On the way home from work in November, I reviewed the ways in which I had fallen short last year. Then, thinking on the message of James 5, I was reminded, You won’t be without struggles and failures. No one is. But you can always try again. That’s the promise of a new year—the chance to try again. Later that week, my friend Laura reminded me, “You’re a perfectionist. But sometimes you just need to give yourself permission to be a human.” That encouragement gave me the traction I needed to focus on starting over.

When I finally opened my notebook and inspected the list of goals, I discovered that, though I had fallen behind in some of the smaller ones—like weight loss and writing—I had achieved several of my larger goals: becoming friends with more people, joining a church, exploring more places, starting a new job. In the process of grieving over all my failures, I had missed the joy of my achievements. I had become impatient with myself and lost my endurance.

As I write my list for 2019, I think I’ll make one of my goals to press on in spite of not meeting all my goals. And when I’m overtaken with the familiar calls to perfectionism, maybe I need to resolve to ask for grace and patience to “run with endurance [patience] the race that is set before me” (Hebrews 12:1).

After all, God provided the ultimate example of endurance in Jesus “who for the joy that was set before Him endured the cross, despising the shame, and has sat down at the right hand of the throne of God” (Hebrews 12:2).

This year, whatever our goals or resolutions, let us run—or write or diet or whatever—with patience the race that is set before us—”looking unto Jesus, the author and finisher of our faith.”

 

Grace & Such strives to advance Christian growth among women. While we believe the Bible is the inspired Word of God, we also recognize human interpretations are imperfect. Grace & Such encourages our readers to open their Bibles, pray for wisdom and study for themselves what the Word says. For more about who we are, please visit the About Us page.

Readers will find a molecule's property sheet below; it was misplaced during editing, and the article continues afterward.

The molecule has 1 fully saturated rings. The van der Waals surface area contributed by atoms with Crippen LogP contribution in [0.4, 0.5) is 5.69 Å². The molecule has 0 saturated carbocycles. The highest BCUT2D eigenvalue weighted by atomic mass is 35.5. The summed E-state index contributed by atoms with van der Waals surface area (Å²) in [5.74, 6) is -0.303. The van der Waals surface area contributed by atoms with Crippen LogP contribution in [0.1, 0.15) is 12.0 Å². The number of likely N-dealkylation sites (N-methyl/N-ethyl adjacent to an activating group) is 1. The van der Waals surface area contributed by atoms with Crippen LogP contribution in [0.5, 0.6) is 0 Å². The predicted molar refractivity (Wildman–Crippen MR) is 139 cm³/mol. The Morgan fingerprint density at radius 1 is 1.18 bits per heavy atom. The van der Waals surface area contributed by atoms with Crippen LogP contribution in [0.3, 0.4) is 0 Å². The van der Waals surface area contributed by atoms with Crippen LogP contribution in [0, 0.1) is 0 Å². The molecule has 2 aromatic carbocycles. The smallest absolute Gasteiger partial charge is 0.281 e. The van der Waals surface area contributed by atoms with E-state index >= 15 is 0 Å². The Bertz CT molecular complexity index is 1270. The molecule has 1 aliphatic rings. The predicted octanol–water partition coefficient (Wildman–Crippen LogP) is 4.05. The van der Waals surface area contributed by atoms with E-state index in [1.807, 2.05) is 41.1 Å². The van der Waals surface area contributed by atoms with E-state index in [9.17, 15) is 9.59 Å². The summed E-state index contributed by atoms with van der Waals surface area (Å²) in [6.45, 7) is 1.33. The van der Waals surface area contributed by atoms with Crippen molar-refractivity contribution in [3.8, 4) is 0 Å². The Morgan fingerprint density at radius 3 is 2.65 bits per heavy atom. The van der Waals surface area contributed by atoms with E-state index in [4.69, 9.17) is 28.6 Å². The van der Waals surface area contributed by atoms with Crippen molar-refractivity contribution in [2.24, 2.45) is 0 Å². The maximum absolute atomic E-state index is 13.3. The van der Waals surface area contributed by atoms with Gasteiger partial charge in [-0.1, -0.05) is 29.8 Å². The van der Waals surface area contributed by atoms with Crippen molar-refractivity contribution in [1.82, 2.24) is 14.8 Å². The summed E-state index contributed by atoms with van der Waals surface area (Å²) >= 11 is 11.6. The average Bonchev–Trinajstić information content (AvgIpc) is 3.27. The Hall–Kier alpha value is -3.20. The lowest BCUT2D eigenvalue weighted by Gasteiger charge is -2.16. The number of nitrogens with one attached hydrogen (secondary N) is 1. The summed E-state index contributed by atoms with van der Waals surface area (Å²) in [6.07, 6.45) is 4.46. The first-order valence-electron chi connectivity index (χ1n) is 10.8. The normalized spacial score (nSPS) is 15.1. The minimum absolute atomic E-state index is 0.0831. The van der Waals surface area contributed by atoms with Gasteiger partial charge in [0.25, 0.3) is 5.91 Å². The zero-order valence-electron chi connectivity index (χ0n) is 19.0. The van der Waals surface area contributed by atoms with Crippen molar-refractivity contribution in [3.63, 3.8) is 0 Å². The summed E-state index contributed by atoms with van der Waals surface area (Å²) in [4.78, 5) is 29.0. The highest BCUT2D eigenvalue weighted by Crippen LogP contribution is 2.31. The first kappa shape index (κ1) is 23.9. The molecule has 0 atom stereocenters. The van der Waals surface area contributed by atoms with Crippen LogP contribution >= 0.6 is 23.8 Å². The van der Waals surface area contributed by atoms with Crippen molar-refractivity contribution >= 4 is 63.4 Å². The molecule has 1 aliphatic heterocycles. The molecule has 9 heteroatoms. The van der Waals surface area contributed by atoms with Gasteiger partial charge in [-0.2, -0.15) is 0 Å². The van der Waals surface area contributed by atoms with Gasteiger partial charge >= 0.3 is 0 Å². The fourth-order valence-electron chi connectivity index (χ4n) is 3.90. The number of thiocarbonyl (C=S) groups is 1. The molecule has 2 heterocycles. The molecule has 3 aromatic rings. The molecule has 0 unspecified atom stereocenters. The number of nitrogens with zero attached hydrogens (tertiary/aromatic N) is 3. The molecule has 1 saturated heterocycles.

Sarah Eshleman

Sarah Eshleman lives in Northern Kentucky with her best friend, Laura, and her dachshund, Dudley. By day she works as a content editor for an apologetics ministry and by evening she contemplates life on her blog The View from Goose Hill. She believes that between the lines, life is poetry, and at the places where life gets knotted up, you’ll find the most beauty and grace.
Sarah Eshleman

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1 Comment

  1. Cole // Cole Smith Writes on March 10, 2019 at 12:23 PM

    Wow, your mom must be really *really* thorough. If I’d asked my mom the same, she would’ve said, “Don’t you have eleventy-twelve unfinished journals…?” (And I would’ve said, “How do you know they’re unfinished?” And she would’ve said, “Hey, let’s see what’s on tv!”)

    It does feel to perfectionists like we’re failing, but I think it’s so important to pause and look back, like you did, at the progress. It feels like a slow slog, but that’s not reality–just expectation. Great post! Sharing this 🙂